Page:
New research by the BBC has found that people receiving Universal Credit – the government's new benefits system – are more likely to be in rent arrears than those on the old housing benefits system.
The figures are undeniable
Data from 129 local authorities showed a startling difference between the average amount of arrears for council tenants on housing benefit compared with those on Universal Credit. On average, the former were £262.50 behind and the latter were behind by £662.56.
Designed to replace six different benefits, Universal Credit has come under fire over the amount of time it takes for new claimants to receive their money. Under the old housing benefits system, the first payment took two weeks to come through, whereas with Universal Credit it can take at least five weeks. This can leave both tenants and landlords in a difficult position.
Not just a problem for local authorities
Although this study focused on council tenancies, a similar trend can be seen in the private rental sector. Figures from the Residential Landlords Association found that 61% of their members had tenants receiving Universal Credit who went into arrears in the past year. By contrast, only 38% reported this last year.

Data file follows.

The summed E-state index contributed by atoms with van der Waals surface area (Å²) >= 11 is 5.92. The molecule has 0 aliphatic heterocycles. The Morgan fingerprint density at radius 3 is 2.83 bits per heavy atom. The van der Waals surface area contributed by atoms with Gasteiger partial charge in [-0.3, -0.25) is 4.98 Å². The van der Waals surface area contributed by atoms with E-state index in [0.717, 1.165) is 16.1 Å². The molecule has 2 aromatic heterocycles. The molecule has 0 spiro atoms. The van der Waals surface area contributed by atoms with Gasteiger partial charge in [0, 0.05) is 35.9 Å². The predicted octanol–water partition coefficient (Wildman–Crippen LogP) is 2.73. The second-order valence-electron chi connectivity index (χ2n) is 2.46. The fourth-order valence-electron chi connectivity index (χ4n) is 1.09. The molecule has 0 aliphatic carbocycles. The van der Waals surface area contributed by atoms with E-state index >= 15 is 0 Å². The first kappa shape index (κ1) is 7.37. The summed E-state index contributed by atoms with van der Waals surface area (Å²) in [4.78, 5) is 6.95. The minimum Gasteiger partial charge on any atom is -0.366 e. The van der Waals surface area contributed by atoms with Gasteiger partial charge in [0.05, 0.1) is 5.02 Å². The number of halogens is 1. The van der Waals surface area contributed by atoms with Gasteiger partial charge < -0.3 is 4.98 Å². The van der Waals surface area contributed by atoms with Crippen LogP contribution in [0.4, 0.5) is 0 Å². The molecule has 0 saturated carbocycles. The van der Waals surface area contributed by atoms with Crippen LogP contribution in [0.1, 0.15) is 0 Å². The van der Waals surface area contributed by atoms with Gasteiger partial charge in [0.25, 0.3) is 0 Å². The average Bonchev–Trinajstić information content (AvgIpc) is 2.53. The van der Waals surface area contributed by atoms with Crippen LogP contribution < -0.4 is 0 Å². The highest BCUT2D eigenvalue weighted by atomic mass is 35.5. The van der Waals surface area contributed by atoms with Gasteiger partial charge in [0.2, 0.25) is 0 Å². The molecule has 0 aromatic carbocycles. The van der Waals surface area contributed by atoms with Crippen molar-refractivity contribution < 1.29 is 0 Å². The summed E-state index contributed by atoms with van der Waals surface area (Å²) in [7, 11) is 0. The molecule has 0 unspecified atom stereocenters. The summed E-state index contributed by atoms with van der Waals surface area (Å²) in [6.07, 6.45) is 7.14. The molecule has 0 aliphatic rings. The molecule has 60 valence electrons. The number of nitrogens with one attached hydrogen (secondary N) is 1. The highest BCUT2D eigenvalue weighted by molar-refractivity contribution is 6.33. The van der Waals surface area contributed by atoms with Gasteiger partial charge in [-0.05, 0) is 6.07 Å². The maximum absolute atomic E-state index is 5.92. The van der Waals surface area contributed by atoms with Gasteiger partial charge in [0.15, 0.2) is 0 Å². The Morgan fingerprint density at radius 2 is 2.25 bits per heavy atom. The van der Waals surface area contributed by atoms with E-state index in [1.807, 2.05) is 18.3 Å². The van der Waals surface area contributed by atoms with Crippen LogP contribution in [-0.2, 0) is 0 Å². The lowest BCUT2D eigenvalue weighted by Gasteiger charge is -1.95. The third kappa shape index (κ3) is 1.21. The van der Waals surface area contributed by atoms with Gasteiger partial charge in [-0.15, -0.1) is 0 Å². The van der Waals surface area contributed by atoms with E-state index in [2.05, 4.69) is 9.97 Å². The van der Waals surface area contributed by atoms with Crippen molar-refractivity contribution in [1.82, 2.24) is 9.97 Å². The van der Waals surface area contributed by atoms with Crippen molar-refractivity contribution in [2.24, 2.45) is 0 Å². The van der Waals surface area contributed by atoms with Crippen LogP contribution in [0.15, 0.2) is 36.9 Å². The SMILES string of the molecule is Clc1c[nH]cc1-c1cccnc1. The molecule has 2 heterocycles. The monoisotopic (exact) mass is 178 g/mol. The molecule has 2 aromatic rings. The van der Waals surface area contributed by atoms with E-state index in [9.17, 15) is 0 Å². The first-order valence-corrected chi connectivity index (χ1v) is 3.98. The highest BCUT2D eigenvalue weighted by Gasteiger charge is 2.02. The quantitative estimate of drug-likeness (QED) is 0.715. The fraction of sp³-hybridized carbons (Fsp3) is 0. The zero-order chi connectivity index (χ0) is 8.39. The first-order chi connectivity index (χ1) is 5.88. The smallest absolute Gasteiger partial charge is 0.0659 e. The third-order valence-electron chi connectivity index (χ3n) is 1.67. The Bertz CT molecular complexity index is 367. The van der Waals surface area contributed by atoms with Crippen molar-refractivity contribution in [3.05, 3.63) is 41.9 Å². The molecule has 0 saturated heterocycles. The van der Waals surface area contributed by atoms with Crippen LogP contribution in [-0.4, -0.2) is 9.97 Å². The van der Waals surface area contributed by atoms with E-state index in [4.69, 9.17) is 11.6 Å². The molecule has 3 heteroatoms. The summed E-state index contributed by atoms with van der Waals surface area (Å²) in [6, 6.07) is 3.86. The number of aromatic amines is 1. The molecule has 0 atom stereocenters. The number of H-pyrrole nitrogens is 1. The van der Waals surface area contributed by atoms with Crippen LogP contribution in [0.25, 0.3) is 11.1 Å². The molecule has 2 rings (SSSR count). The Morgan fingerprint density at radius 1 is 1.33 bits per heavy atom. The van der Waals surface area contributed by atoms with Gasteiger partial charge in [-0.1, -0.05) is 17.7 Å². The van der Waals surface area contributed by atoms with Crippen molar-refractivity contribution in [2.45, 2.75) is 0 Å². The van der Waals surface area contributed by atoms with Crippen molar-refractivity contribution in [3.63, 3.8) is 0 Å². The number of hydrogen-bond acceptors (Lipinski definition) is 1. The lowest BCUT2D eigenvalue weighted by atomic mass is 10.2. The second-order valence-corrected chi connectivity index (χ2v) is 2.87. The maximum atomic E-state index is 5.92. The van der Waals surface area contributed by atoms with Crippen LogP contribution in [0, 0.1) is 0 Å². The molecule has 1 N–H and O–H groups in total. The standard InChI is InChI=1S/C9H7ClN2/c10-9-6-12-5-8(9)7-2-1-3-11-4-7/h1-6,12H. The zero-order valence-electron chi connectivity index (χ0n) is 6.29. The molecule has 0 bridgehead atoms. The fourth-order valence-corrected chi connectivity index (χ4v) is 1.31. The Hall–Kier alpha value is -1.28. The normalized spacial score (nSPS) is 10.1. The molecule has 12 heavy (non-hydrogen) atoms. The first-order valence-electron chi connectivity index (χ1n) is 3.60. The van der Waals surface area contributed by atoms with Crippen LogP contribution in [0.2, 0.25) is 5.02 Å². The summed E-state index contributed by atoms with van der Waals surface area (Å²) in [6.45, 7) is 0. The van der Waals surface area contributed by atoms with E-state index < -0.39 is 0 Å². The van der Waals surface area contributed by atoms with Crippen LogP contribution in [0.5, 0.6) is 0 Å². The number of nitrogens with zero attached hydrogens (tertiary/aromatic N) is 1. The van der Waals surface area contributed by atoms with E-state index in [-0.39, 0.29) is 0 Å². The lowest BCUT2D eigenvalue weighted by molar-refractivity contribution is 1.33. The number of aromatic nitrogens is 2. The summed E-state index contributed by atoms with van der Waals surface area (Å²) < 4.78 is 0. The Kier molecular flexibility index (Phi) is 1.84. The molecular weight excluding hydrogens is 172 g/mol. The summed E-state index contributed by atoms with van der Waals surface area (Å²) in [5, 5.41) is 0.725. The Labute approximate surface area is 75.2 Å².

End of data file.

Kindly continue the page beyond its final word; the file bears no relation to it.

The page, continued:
While residential mortgage arrears remained at a record low during Q3, buy-to-let mortgage arrears are on the upswing. They have risen by 3% compared with last year, with over a thousand buy-to-let property owners in arrears by more than 10% of their mortgage value.
How to handle Universal Credit arrears
If your Universal Credit-claiming tenant is more than two months in arrears, you can use the UC47 form to apply for some of their money to be paid directly to you. This is part of the alternative payment arrangement (APA). The DWP consider it on a case by case basis and if the application is successful, then some of the tenant's benefits will be paid directly to you by bank transfer.
Aside from this, landlords have the same legal recourse that they have with regular tenants. You can try to reclaim the rent through county court, or take possession of the property using a Section 21 order.
For advice on recovering rent from problem tenants, and for more information on your legal rights, contact Dukes Bailiffs.